August 19, 2009 | General

Renewable Energy Grew In 2008

BioCycle August 2009, Vol. 50, No. 8, p. 45
Biomass Energy Outlook
Mark Jenner

RENEWABLE energy consumption jumped to a record 7.3 percent of total 2008 U.S. energy consumption based on preliminary estimates of the Energy Information Administration (EIA). In other words, 7.301 quadrillion BTUs (Quad) of renewable energy satisfied the 99.305 Quad of energy consumption. Fossil fuels were down to a low of 83.436 Quad (84.0%) and nuclear fuel consumption increased to 8.455 Quad (8.5%).
Back in 2000, total energy consumption hit 98.975 Quad for the first time. While the highest ever U.S. energy consumption of 101.554 Quad was reported in 2007, it is good that for the last 10 years, consumption has hovered within 2 percent of 99 Quad.
In a nutshell, our energy consumption has plateaued. During the initial energy crisis, consumption hovered between 73 Quad and 80 Quad for 15 years (1972-1987). The rest of the last 50 years has been a steady increase upward.
One way to increase the proportion of renewable energy use is to lower the total energy consumption. If annual consumption could be reduced to 1972 levels of 73 Quad, the same amount of renewable energy used in 2008 would supply 10 percent of U.S. energy instead of 7.3 percent. New energy creation gets more attention, but we are making significant strides in energy conservation.


The EIA sorts the 7.3 percent of renewable energy consumed two ways: by production technology and by sector use. The major production technology divisions are: biomass, geothermal, hydroelectric, solar and wind.
In 2008, 3.884 Quad of biomass energy was consumed – 53 percent of total renewable energy. Biofuels supplied 1.413 Quad, with 97 percent based on ethanol and conversion losses. The other 3 percent was supplied by biodiesel fuel and conversion losses. Waste-derived energy consumed in 2008 supplied only 0.431 Quad. Within the waste sources, landfill gas supplied 43 percent and biogenic MSW (combusted) supplied 39 percent. Wood and Derived Fuels supplied 2.041 Quad. While this is the largest component of biomass fuels, it is the only one that had a net decrease from 2007, which is likely related to the economic slowdown of the housing industry.
The other four sources of renewable energy account for the remaining 47 percent. Geothermal supplied 0.358 Quad. Conventional hydroelectric supplied 2.453 Quad, down because of reduced surface water flows, e.g., droughts, floods, and disputes. In 2006, hydroelectric supplied 2.869 Quad, which is a large decrease.
Energy supplied in 2008 by solar sources was 0.091 Quad. Remember that a Quad is a quadrillion BTUs, or 1,000,000,000,000,000 BTUs, so this “tiny” number represents 91 trillion BTUs (equivalent to three 1,000 MW nuclear reactors). Wind energy supplied 0.514 Quad. With all the excitement about the rapid expansion of wind capacity, this number also is a bit underwhelming, although it does represent a 50 percent increase from 2007. And projects that started construction in 2008 may not register a full year of energy production until 2010.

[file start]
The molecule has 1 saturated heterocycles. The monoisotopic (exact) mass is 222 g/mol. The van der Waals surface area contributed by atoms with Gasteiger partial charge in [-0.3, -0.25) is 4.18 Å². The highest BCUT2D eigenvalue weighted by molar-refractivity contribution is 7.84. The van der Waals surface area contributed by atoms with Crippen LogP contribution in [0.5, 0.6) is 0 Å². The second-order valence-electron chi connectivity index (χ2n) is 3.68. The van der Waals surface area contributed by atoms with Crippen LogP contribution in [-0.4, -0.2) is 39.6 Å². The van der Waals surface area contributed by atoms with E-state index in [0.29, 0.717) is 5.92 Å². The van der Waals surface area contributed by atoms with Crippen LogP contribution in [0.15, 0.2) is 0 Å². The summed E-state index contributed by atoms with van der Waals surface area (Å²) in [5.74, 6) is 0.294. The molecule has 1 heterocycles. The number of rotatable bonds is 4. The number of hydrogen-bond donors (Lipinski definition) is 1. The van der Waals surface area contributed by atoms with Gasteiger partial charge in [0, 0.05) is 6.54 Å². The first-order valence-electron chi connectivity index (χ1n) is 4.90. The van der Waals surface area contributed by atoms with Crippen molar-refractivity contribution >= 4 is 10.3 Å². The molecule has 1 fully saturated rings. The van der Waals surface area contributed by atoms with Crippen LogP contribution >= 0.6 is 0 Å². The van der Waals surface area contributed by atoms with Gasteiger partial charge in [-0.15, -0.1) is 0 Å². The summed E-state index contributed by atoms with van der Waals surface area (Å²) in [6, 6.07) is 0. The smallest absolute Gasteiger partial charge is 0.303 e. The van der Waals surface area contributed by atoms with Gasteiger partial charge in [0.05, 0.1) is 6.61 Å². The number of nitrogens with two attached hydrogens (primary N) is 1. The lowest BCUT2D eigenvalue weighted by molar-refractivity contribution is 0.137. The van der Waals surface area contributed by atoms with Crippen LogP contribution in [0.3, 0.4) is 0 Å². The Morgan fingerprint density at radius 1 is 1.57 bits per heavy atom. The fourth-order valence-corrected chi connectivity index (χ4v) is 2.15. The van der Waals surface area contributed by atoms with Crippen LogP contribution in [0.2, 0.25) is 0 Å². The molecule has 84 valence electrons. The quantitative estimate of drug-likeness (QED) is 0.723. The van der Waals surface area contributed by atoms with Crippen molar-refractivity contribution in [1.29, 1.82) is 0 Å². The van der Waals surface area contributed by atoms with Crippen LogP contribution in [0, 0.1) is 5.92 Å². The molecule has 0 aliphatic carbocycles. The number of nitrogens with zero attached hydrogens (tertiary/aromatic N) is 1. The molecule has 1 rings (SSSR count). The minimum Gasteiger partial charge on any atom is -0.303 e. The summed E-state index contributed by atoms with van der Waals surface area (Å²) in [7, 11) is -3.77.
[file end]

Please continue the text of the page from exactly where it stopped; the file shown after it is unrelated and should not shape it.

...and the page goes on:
EIA also distributes the 7.301 Quad of renewable energy data by five consumption sectors-residential, commercial, industrial, transportation and electric power. As a percent of total renewable energy, residential consumption used 8.7 percent and commercial retail industries used only 1.7 percent. Industrial sectors consumed 28.2 percent of the renewable energy. The transportation sector used 11.4 percent. And the electric power generation supplied 50.5 percent of the 7.3 Quad of renewable energy consumed in 2008.

Reading all these numbers may be intimidating, but with billions of dollars of stimulus money being billed to our grandchildren, it is important to at least try to understand them. One reasonable conclusion from the above discussion is that if the wood products industry recovers and the rivers flow normally, renewable energy could increase by another 1.4 Quad. So the existing infrastructure is larger than the consumption numbers actually show.
As these 2008 energy consumption numbers began trickling out over the last few weeks, some headlines presented them as renewable energy supplying 11 percent of energy production. Since we are net importers of energy (think foreign crude oil), the total U.S. energy production will be smaller than the total U.S. energy consumption. When renewable energy values are divided by the smaller production values, the percent looks more impressive.
Understanding what these numbers mean also depends on knowing how the numbers were prepared. The EIA supplies some detailed footnotes. One survey used to estimate residential wood use (the Residential Energy Consumption Survey) is taken every four years. Based on results of the 2005 survey, residential wood use estimates were lowered. This is a bit counter-intuitive given the excitement about fuel pellets.
Renewable energy use is increasing at a time when energy consumption is no longer increasing. Fossil fuel use is decreasing and there appears to be more capacity installed than was utilized. The EIA report is a boost in these challenging times.

Mark Jenner, PhD, operates Biomass Rules, LLC and has over 25 years of biomass utilization expertise. Burning Bio News is Jenner’s scorecard of bioenergy project adoption, available at

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